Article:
Saliba explains to the person on the phone that the Fisker in question is his, and that Brownlee does not own the car he reviewed; he just borrowed it. The person on the phone said Fisker was trying to contact them to send someone to update the car’s software, and that now that he knows Brownlee is not the owner, he could schedule someone to come to Saliba in the coming days to assist.

The software update “will fix a lot of problems, but it’s not the holy grail of fixing Fisker, which I’ll be very candid about,” the man on the phone said. “There are still some holes in it. We still have to redo some more software. We still have to look at it a little bit more, but it will improve the car significantly.”

While it’s not unusual for an automaker to try to address issues raised in a negative review, the series of events caught even more of the public’s attention. Saliba’s video has been viewed more than 3.4 million times since it was shared on Sunday. Its popularity seems to have led even more people to watch Brownlee’s car review, the most viewed video on his car review channel as of Tuesday.

A spokesperson for Fisker declined to comment on the TikTok video.

“We saw George’s TikTok this weekend,” Miles Somerville, producer for Brownlee’s YouTube channel, said in an emailed statement. “It seems like Fisker handles unbiased reviews differently than most people. But we have been communicating with the Fisker team about possibly getting started on an Ocean model with updated software. That could happen at some point in the future. “

A Fisker spokesperson told BI that the company has been monitoring customer feedback since the car launched last year and is already shipping the latest software update to customers.

“Fisker continues to introduce new features that improve both driving performance and comfort,” the spokesperson said. “As adoption grows and the number of drivers and miles driven increases, our innovations are tested under a wider range of conditions that show how we can improve. Nearly all of the issues identified were limited to early vehicles, and we are working with early adopters to address issues they may have had.”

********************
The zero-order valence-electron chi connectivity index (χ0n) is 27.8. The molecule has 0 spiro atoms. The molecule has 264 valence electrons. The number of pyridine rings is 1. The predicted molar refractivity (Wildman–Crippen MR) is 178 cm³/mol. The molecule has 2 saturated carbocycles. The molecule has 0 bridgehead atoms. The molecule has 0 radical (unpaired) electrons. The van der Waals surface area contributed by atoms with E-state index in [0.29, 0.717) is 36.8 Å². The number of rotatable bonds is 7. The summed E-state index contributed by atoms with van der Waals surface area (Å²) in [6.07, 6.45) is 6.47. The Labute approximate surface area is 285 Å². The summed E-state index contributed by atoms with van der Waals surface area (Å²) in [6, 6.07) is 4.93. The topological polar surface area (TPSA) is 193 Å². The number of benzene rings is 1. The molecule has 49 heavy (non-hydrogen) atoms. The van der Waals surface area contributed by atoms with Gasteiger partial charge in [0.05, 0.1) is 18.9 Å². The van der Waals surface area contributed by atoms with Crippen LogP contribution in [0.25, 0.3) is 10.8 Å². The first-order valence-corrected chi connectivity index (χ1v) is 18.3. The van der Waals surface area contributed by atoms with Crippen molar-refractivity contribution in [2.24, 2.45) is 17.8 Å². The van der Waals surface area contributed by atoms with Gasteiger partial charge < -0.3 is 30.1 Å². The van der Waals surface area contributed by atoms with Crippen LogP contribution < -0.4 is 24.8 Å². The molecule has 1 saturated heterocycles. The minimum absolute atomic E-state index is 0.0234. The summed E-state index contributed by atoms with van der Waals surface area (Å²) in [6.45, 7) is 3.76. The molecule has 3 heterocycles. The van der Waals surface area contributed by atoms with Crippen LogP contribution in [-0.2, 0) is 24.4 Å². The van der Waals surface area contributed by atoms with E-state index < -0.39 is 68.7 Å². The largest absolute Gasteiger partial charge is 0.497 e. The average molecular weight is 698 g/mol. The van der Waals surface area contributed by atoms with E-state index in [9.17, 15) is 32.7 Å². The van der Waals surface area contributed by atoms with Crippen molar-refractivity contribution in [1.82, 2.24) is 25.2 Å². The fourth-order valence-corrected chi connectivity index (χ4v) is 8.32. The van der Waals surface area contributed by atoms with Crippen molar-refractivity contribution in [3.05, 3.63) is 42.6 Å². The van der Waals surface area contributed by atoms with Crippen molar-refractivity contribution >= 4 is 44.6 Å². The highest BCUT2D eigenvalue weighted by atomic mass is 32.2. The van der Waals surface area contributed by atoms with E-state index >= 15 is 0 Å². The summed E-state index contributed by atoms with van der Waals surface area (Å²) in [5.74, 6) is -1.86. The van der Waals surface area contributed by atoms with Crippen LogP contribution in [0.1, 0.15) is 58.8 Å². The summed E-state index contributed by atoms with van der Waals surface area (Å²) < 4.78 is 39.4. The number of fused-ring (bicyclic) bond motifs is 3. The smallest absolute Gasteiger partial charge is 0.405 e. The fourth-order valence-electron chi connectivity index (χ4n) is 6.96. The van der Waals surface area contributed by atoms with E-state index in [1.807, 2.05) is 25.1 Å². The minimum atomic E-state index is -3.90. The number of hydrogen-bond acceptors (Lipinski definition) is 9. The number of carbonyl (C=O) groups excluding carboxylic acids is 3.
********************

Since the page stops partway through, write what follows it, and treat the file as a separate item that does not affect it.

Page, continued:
Despite the negative review, Brownlee said the car wasn’t all bad and that he enjoyed the look of the car.

“I think the theme here is that it’s just a young company that doesn’t really know yet exactly what they’re doing with a lot of these choices,” Brownlee said.

He also said he was open to revisiting the car to see if the software update fixes some of his issues, but he’s not sure all of his complaints can be resolved by software changes alone.

The automaker released the Fisker Ocean SUV in June 2023. During the company’s earnings call last week, the company warned that Fisker might not have enough cash to survive 2024.

The company is Fisker’s second automotive startup. His previous startup, Fisker Automotive, filed for bankruptcy protection in 2013. Fisker launched its second car company in 2016.

Do you work at an EV dealer or do you have a Fisker? Contact the reporter via a non-work email address and device at gkay@businessinsider.com